14 Pence to the Shilling

The English standard of 12 pence/shilling arrived with the Normans, prior to this the Amglo-saxons had used 4, 5 or 12 pence. A silver shilling coin was first struck in the 16th century - prior to this the penny was the largest silver coin in circulation.

Dolly describes how the rise in precious metal prices in the late 17th century meant that the value of the standard English gold coin (the 'guinea' from its use of gold from the Guinea coast of Africa) rose in value until at the peak in 1696/7 it passed for 30 shillings before stabilizing by 1717 at 21 shillings.

Outside of England and especially in Ireland, inferior money was valued less than its English counterpart - such that by Tudor times there was 13 Irish pence to the English Shilling coin - thus copper coinage was struck from Charles II onwards which weighed 12/13ths of its English counterpart. A similar arrangement appeared to hold on Man where the reckoning was 14 pence to the English shilling.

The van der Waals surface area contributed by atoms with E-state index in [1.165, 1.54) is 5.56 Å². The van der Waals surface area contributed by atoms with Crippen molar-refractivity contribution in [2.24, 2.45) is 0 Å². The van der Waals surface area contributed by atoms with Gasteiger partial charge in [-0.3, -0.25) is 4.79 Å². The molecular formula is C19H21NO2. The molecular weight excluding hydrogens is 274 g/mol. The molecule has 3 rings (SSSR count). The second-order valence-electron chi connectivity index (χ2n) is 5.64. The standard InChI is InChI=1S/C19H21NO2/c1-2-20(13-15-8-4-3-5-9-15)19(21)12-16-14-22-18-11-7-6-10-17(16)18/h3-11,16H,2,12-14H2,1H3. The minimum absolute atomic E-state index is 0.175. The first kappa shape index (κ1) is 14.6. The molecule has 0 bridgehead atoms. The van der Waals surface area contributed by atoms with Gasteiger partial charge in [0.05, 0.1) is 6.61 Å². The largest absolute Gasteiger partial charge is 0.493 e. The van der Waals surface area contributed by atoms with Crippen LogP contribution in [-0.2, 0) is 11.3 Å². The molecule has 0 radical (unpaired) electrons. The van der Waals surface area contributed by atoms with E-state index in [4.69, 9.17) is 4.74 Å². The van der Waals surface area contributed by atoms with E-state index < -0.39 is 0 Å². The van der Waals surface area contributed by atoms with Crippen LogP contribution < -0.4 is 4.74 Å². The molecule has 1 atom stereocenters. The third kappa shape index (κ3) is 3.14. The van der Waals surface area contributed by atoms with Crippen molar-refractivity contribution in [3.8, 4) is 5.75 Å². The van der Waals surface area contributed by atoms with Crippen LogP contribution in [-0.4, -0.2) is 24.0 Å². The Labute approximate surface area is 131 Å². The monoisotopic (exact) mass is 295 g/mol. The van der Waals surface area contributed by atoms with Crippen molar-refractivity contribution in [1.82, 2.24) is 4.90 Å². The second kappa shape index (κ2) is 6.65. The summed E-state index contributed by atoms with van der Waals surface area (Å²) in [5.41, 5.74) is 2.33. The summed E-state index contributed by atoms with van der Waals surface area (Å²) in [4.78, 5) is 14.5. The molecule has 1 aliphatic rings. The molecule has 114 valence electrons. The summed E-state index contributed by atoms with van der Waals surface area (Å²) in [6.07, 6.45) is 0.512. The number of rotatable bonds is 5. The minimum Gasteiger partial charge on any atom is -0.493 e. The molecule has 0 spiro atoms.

Dolley reckons that this occured in 1696 based on a quoted extract from Lib Scacc by Moore, which, based on the quoted values, Dolley dates to the summer of 1696 when the given values accurately reflected the English value of the guinea coin. This is borne out by the list of debts dated 20 Jan 1696/7 in the probate of Thurstan Tydesley's will which distinguishes 'old shillings'.



M Dolley Fourteen Pence to the Shilling The Manxman #3 Winter 1975/6

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